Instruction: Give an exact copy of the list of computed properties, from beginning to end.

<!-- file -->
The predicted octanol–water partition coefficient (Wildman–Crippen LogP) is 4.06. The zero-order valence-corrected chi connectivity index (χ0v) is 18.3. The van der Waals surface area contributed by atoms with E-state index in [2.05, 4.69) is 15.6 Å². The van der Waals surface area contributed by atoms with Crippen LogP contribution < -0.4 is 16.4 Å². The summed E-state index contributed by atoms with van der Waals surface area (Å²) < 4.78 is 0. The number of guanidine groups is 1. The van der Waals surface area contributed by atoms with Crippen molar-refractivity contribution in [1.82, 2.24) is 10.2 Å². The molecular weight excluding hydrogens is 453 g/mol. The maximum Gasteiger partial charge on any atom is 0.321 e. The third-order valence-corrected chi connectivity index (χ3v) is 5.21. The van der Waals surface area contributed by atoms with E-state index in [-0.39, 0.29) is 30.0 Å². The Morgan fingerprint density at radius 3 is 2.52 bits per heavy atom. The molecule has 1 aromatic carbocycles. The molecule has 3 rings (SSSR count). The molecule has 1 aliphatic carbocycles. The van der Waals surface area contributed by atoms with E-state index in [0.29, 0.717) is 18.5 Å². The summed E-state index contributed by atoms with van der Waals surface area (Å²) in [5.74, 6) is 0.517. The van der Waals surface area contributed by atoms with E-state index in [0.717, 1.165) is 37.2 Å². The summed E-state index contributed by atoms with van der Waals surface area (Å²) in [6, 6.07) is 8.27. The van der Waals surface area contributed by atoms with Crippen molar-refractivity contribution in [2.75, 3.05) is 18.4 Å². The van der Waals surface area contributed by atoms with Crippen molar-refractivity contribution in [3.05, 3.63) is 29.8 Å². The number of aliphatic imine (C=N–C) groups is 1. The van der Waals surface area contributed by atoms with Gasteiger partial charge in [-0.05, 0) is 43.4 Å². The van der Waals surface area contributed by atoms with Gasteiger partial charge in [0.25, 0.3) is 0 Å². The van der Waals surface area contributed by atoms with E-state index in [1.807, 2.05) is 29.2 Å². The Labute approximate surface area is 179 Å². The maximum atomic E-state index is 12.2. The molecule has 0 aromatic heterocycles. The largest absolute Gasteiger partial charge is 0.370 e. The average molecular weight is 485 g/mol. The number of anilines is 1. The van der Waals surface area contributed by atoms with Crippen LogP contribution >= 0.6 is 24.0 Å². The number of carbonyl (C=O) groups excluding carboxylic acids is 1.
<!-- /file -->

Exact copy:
The predicted octanol–water partition coefficient (Wildman–Crippen LogP) is 4.06. The zero-order valence-corrected chi connectivity index (χ0v) is 18.3. The van der Waals surface area contributed by atoms with E-state index in [2.05, 4.69) is 15.6 Å². The van der Waals surface area contributed by atoms with Crippen LogP contribution < -0.4 is 16.4 Å². The summed E-state index contributed by atoms with van der Waals surface area (Å²) < 4.78 is 0. The number of guanidine groups is 1. The van der Waals surface area contributed by atoms with Crippen molar-refractivity contribution in [1.82, 2.24) is 10.2 Å². The molecular weight excluding hydrogens is 453 g/mol. The maximum Gasteiger partial charge on any atom is 0.321 e. The third-order valence-corrected chi connectivity index (χ3v) is 5.21. The van der Waals surface area contributed by atoms with E-state index in [-0.39, 0.29) is 30.0 Å². The Morgan fingerprint density at radius 3 is 2.52 bits per heavy atom. The molecule has 1 aromatic carbocycles. The molecule has 3 rings (SSSR count). The molecule has 1 aliphatic carbocycles. The van der Waals surface area contributed by atoms with E-state index in [0.29, 0.717) is 18.5 Å². The summed E-state index contributed by atoms with van der Waals surface area (Å²) in [5.74, 6) is 0.517. The van der Waals surface area contributed by atoms with E-state index in [0.717, 1.165) is 37.2 Å². The summed E-state index contributed by atoms with van der Waals surface area (Å²) in [6, 6.07) is 8.27. The van der Waals surface area contributed by atoms with Crippen molar-refractivity contribution in [2.75, 3.05) is 18.4 Å². The van der Waals surface area contributed by atoms with Crippen molar-refractivity contribution in [3.05, 3.63) is 29.8 Å². The number of aliphatic imine (C=N–C) groups is 1. The van der Waals surface area contributed by atoms with Gasteiger partial charge in [-0.05, 0) is 43.4 Å². The van der Waals surface area contributed by atoms with Gasteiger partial charge in [0.25, 0.3) is 0 Å². The van der Waals surface area contributed by atoms with E-state index in [1.807, 2.05) is 29.2 Å². The Labute approximate surface area is 179 Å². The maximum atomic E-state index is 12.2. The molecule has 0 aromatic heterocycles. The largest absolute Gasteiger partial charge is 0.370 e. The average molecular weight is 485 g/mol. The number of anilines is 1. The van der Waals surface area contributed by atoms with Crippen LogP contribution >= 0.6 is 24.0 Å². The number of carbonyl (C=O) groups excluding carboxylic acids is 1.